Anyone with allergies knows what it’s like to live with itchy, twitchy noses, watery eyes, sneezing, and any of the numerous other symptoms that are part of the deal. They can range from being a minor inconvenience to keeping you from living your best life. In short, it’s not fun!
If you’re feeling the effects of seasonal or year-round allergies, it might be time to add a saline nasal spray or rinse into your treatment rotation. However, before trying a nasal spray or rinse, or any other sort of nasal irrigation, it’s very important to understand what exactly they do, when to use them, and how to use them.
Saline nasal sprays attack allergy symptoms head-on by directly targeting the source. There are a handful of different kinds of nasal sprays, but they generally fall into these three categories:
This over-the-counter (OTC) spray helps deflate the swollen blood vessels that cause stuffy noses and helps prevent congestion, itchy and/or runny nose, itchy watery eyes, and sneezing.
This spray, available with a prescription, helps relieve nasal allergy symptoms like congestion, itchy and/or runny nose, itchy watery eyes, itchy throat, post-nasal drip, and sneezing. Antihistamines are also especially effective if taken preventatively as opposed to only in response to your symptoms.
There are both OTC and prescription varieties of this spray, which helps reduce congestion, itchy and/or runny nose, itchy watery eyes, and sneezing.
If you regularly experience any of these symptoms, an allergy nasal spray could definitely help you!
If you’re wondering how often you can use saline nasal spray, there’s no single answer—one type of or brand of nasal spray shouldn’t necessarily be used as frequently as the next. Pay close attention to what your individual package instructions say, especially when you’re trying a new product. You might even find that you need to use a spray less frequently than directed.
That said, antihistamine and steroid nasal sprays can typically be used daily. Decongestant nasal sprays, meanwhile, shouldn’t be used for more than three days in a row; any more than that and your congestion could actually become worse. (Yes, nasal spray addiction is real.)
The thought of using a nasal spray might seem a bit intimidating, but we promise: It’s a quick and painless process! Every nasal spray will have its own specific set of directions you need to pay attention to, but the general gist is:
Repeat from step one in the other nostril. After replacing the bottle cap, make sure to wash your hands. You can keep a tissue handy to hold under your nostrils in case you experience some running, but don’t blow your nose for at least 10 minutes after inhalation to allow your body to absorb the medication.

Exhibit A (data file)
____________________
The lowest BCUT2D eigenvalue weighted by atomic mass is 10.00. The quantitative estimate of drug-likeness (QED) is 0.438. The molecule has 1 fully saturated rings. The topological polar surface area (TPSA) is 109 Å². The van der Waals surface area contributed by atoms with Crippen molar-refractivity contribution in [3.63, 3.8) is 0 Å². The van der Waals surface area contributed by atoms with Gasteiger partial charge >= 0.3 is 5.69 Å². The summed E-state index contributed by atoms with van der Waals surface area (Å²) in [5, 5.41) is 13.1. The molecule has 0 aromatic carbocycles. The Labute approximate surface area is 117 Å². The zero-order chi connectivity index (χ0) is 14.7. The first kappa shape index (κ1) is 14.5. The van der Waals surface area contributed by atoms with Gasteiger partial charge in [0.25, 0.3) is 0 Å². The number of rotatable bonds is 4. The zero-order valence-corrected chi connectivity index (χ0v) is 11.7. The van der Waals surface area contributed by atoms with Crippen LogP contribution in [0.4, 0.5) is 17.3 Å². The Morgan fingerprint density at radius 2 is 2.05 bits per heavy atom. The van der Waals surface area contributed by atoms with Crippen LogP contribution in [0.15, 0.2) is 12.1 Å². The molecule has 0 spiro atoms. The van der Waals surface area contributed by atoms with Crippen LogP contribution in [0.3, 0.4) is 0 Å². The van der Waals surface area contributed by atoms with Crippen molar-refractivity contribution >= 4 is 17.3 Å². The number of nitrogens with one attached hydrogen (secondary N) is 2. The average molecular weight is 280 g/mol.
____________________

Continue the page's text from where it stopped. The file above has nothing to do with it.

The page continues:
And that’s how to use saline nasal spray. Like we said: Easy!
We’re the first to admit that while using nasal spray is super simple, it isn’t necessarily the most pleasant feeling in the world. Fortunately, it’s also not the worst! Once you can get past your brain and body’s natural resistance to inhaling something up your nose, it doesn’t really feel like much of anything at all. Once you’ve inhaled the medicine, you might notice a bitter taste in the back of your throat, but that’s the worst of it—and a small price to pay if you’re able to keep your nose from running or getting stuffed up.
It could take up to three weeks of proper nasal spray use to see the full benefits, so if you don’t notice a change in your symptoms right away, don’t give up! Monitor your daily allergy symptoms so you know when exactly the effects kick in; you can even keep an allergy diary to keep track of how quickly the nasal spray starts to work.
If you’re looking to take the next step in alleviating your allergy symptoms, take the Picnic allergy quiz to find which of our products are right for you. Tell us about the symptoms and seasons that bother you most, along with a little about your experience, and we'll get you the personalized Allergy Pack and ongoing care you need to achieve peak relief.
While saline spray is often a great option for anyone looking for additional allergy relief, it usually won’t get the job done on its own. If you find that you’re still experiencing symptoms, you might want to add on an additional treatment. Everyone’s bodies are different, which means everyone’s allergy treatments routine will be different. It’s all about finding out exactly what works for you so you can breathe easy!